Nominal GPD still tells us something about the economy.   It is how much money is spent on corn and how much money is earned by selling corn.   But still, it is entirely plausible to imagine that the price and quantity are first set and that nominal GDP is just price times quantity..

In the real world, nominal GDP and the price index must be calculated first, and only then can real GDP be calculated.

Of course, it is hard to understand why there would be any exchange in a one good economy.   What does the money price of corn really mean?   Why are there any exchanges?   Well, you can model overlapping generations.  That makes money a saving vehicle.   This means we ignore money's role as medium of exchange that is so important in the real world because there are many goods and resources.   And further, in the real world, while money can be a savings vehicle, there are many other ways of saving that are usually much better.

Finally, we can imagine a Walrasian Auctioneer determining the real output of all the products using an arbitrary numeraire.   And all output and resource use is determined.   Presumably, we could measure real GDP using any good as numeraire.

Then, after that is done, the Walrasian Auctioneer could call out money prices to equate the quantity of money and the demand to hold money.   We can even imagine that money is fully neutral,, so that every money price is proportional to the numeraire price.

So, real output is determined, and the price level is determined.  Nominal GDP is nothing more than the product of two independently determined things.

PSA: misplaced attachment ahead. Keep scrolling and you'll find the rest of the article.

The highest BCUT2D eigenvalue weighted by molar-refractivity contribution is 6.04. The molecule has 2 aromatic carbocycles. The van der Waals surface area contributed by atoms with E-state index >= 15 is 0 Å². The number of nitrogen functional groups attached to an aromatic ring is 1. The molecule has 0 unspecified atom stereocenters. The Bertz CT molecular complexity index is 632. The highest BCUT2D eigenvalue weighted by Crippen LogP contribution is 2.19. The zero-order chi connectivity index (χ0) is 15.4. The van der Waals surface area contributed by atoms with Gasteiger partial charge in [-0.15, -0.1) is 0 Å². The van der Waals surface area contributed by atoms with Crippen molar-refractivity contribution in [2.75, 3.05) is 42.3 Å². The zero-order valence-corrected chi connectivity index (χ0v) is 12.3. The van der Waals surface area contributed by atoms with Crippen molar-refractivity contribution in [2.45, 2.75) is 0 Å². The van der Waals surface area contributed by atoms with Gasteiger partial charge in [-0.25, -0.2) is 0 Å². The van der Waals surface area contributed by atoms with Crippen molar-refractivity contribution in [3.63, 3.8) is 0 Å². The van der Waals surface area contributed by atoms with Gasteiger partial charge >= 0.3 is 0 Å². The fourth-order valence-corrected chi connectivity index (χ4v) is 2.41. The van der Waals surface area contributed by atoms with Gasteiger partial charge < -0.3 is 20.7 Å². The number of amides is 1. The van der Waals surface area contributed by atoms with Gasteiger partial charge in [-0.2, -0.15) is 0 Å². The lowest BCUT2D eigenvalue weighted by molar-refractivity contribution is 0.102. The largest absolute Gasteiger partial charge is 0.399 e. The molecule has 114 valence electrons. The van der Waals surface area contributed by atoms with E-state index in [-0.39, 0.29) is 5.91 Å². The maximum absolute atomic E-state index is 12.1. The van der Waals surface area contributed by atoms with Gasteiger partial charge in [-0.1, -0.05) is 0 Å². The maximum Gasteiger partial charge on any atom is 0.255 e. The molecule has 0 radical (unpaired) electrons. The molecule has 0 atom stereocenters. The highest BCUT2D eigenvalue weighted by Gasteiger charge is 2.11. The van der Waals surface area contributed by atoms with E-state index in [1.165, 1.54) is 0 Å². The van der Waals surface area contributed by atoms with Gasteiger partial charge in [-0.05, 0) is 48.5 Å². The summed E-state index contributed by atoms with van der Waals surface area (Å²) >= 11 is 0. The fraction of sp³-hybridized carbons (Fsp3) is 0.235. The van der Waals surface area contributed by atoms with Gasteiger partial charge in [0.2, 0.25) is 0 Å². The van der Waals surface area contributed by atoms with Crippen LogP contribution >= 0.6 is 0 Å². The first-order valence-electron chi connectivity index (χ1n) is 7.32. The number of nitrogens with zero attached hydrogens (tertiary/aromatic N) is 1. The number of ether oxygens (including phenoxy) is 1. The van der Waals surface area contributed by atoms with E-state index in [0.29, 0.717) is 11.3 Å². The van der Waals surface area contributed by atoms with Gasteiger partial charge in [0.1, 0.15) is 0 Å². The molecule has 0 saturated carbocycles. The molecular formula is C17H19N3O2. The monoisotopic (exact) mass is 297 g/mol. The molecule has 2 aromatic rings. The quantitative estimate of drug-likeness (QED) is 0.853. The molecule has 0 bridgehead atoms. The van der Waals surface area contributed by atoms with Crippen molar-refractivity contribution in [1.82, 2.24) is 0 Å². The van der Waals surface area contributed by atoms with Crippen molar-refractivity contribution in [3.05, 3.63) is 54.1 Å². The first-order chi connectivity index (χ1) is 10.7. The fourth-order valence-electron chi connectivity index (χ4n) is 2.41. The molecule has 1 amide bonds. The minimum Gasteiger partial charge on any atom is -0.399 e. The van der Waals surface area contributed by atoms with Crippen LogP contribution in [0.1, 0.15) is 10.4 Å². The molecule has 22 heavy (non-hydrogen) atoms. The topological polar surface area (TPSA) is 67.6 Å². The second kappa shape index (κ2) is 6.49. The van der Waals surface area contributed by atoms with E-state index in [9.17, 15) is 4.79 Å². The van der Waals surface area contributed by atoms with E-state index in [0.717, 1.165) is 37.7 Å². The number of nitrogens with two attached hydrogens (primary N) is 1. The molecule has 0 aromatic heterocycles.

But the real world is a monetary exchange economy with many goods and resource.  These goods and resources are sold for money.  These goods and services are purchased with money.

And that is why nominal GDP--how much money is spent and earned--is not just a real thing that happens in the economy, it is also an important thing.

The actual prices and quantities of the various goods and services are also real things and important for many purposes.  In a monetary exchange economy, the amount of money spent on and earned from each good is a real thing and important.

The price index and its rate of change, is not the same thing as the market price of a  single good and its rate of change.   And real GDP is not the same thing as the market determined output of a single good and its rate of change.

## Sunday, August 24, 2014

### NGDP Targeting in Developing Countries

Scott Sumner commented on the article by Pranjul Bhandri and Jeffrey Frankel arguing that Nominal GDP targeting is relatively desirable for developing countries.    Scott disagreed and argued that it would be better to target labor compensation.   He may be correct that labor compensation is the better target, but his argument was faulty.

Scott wrote: